As for "octopi," RHD seems ok with that:

And in fact, this illustrates the point -- I have no idea how to decline octpous in Greek, and I don't actually care, because we're not talking about Greek.

@Ben -- I dunno, there are an awful lot of m's and n's in that word. A body gets tired of typing them all, ya know? :-)

Malti said...

I know all the words I mentioned are Anglo-Saxon ones, that was my point. So why insist on the "s" in new words? Why can't the plural of "cactus" be "cectus", or "Prius" be "Prisen"?

("octopi" is accepted, but I'd have thought not by "edumacated speakers" who'd mention "something-Greek-something", because referring to them as "octopi" requires the misapprehension that the word would form it's plural like in Latin.)

Alon said...

@Malti: "Why can't the plural of "cactus" be "cectus", or "Prius" be "Prisen"?". Because English users have not gravitated towards any of these forms, and this is unlikely to change in the near future.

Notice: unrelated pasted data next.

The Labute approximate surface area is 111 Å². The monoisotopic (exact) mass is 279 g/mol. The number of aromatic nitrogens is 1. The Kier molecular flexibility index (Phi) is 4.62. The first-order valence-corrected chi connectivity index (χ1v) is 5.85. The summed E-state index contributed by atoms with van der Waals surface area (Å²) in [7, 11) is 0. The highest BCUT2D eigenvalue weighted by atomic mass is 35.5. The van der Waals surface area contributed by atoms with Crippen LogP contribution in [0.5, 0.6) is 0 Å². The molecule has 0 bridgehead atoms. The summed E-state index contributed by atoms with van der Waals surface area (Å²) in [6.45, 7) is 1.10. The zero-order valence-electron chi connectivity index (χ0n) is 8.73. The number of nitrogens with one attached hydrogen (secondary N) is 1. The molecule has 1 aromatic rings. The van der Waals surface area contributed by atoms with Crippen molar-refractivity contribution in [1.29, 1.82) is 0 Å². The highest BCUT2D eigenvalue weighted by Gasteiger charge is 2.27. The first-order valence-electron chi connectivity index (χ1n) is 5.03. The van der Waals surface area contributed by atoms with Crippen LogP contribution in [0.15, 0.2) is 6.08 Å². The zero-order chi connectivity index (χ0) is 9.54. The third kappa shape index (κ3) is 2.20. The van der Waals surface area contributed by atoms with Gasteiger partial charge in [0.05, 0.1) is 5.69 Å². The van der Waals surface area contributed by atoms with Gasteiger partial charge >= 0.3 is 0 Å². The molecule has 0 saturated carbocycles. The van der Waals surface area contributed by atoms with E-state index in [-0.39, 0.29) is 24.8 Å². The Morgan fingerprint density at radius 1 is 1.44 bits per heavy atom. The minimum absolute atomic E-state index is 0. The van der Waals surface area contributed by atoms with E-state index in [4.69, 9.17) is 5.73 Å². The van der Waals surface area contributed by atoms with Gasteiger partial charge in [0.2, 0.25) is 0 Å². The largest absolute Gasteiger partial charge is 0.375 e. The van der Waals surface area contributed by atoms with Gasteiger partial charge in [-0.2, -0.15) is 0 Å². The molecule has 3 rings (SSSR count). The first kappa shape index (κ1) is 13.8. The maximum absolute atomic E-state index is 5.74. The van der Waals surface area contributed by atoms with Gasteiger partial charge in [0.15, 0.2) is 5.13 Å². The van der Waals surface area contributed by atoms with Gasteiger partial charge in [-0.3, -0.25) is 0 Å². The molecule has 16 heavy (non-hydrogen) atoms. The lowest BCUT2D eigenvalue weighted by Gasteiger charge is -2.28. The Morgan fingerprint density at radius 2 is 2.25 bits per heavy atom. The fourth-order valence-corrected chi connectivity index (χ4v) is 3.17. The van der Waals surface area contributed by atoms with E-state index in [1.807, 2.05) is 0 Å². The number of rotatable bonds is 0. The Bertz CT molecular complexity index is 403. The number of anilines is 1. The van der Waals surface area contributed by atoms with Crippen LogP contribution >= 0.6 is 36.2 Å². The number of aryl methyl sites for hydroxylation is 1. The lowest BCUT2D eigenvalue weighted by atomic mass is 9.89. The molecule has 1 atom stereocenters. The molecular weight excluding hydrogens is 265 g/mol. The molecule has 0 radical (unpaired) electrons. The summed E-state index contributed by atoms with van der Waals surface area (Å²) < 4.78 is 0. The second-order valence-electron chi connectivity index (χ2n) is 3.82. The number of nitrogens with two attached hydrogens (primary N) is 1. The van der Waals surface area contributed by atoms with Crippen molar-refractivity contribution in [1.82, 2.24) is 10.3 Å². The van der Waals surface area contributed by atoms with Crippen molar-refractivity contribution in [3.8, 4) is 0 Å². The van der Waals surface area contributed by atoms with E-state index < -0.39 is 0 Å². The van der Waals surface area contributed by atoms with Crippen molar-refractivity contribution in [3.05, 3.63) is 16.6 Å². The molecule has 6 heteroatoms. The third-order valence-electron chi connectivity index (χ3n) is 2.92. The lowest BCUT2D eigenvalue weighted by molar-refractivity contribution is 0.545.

While English speakers occasionally devise pseudo-strong forms for formerly regular verbs (sneak, which you mention, being a notable case, as is dive), this is far less common for nouns. Other than the humorous boxen that geeks like to use for (the specialised meaning of) box, the -en plural of OE weak nouns has long been improductive, and the same applies to ablaut. Some pedantic confusions have stemmed from unetymologically applying the rules for the Latin first, second and third conjugations to nouns not derived from that language, but that's it.

arnie said...

Your difficulty in spelling millennium, let alone knowing its Latin plural, isn't surprising to me. Around 1999 I was writing a Web site which included information about the Millennium Dome, being built at the time in Greenwich, London as part of the Year 2000 celebrations.

I started getting feedback that it was difficult to find my site through the search engines and discovered that many people couldn't spell millennium to save their lives. Search engines then were not as sophisticated as today's, and spelling a word incorrectly meant that the search would almost certainly fail. I added keywords mis-spelling "millennium" and traffic improved by around 20%.

Syz said...

Amen. Can we add "corpuses" to the list? It would replace the infidel plural "corp%#@" so adored by writers of linguistics thesises (ok, that's a bit ugly).